By: Ray Cicetti
On the Audubon trail
I saw the goldfinch, dead,
his black winged body broken near
a thicket of thistle and sparse grass.
The olive brown female above
called out, to distract me.
And I remembered another July
when I got the call about my brother,
his body crushed on the roadside—
never to fly again, never
to look into his own mysteries.
I was out of touch with him then—
he had his life, I had mine.
I thought about him all night,
and I had to know about that goldfinch.
How he makes the long journey
from Canada to Mexico.
Why he mates in mid-summer,
how he builds his cup-shaped nest,
water tight against the rain.
How death can come unexpectedly—
predators, window crashes, collisions in flight.
I returned to the trail the next morning,
as finches streamed in like braids of light,
my memories of him carried in their flight,
as they dipped, rose, then disappeared.
After Reading Shunryu Suzuki, roshi
“We bow in gratitude to all things, for all things make us what we are.”
I make bows to the morning;
to my neighbor across the street walking her dog
in the pocket of woods;
to the double espresso, steaming in its white cup.
To autumn leaves that twirl down from the maples.
I bow to the children next door whose laughter
carries the sound of gratitude down our street.
I bow to my anger that reminds me when
I push against life as it is.
To friction that brings warmth;
to heartbreak which is both an ending and beginning;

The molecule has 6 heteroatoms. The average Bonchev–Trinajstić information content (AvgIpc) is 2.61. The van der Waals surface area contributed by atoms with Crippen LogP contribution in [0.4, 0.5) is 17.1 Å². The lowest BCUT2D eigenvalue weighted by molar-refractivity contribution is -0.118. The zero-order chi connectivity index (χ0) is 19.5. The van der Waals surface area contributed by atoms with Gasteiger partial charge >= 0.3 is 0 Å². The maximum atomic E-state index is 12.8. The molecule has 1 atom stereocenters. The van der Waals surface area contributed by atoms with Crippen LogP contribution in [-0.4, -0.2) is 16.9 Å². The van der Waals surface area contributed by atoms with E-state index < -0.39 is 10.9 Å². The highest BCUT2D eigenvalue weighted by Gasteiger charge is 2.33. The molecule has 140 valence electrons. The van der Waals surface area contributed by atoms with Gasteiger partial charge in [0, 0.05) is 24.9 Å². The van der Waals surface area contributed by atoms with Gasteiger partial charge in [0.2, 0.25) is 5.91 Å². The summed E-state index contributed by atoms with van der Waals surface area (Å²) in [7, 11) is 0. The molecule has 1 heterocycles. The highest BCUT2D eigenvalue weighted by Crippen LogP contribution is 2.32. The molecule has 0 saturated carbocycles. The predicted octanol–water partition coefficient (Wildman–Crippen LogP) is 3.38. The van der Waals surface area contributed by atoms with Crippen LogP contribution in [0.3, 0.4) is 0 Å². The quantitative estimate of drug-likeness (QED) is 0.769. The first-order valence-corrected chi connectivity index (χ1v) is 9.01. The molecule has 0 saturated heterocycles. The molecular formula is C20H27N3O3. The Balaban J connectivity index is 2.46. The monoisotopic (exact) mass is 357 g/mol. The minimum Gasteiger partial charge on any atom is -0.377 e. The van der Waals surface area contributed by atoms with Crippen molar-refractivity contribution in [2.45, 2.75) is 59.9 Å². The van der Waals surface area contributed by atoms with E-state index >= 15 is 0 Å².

to the finches lined up in wait at the feeder.
I bow to the music of the Mavericks, we dance to
across our kitchen floor;
to Boccherini’s String Quintet in C major,
that reminds me of the sea;
to ocean sound in every leaf and stone.
I bow to what I don’t know that flows through the world;
and as we stand together in the October night,
eyes raised to the empty weave of stars.
Being Friends with Sherlock
He calls to tell me he’s solved another murder that baffled the police for years. I tell him that’s impossible because he’s a fictional character but somehow, I still believe him.
He’s can be quite annoying at times. He stops to inform people on the street what’s about to happen or where they’ve been by the marks on their shoes. At times he disappears into a lit match as if translating some ancient scroll or solving an endless crossword puzzle. Sometimes just for fun, I ask him to deduce what I’m thinking. He smiles and tells me it’s impossible to unload my endless cargo of thoughts, my life a constant amusement. He asks me to go home with him to Baker Street, says we’d travel the world, be great crime stoppers, solve the disappearances of Jimmy Hoffa, the Lindbergh baby. When I tell him, I’m not sure, he sits back in his chair, squinting, inhales the darkness, as if stumbling upon yet another mystery to solve.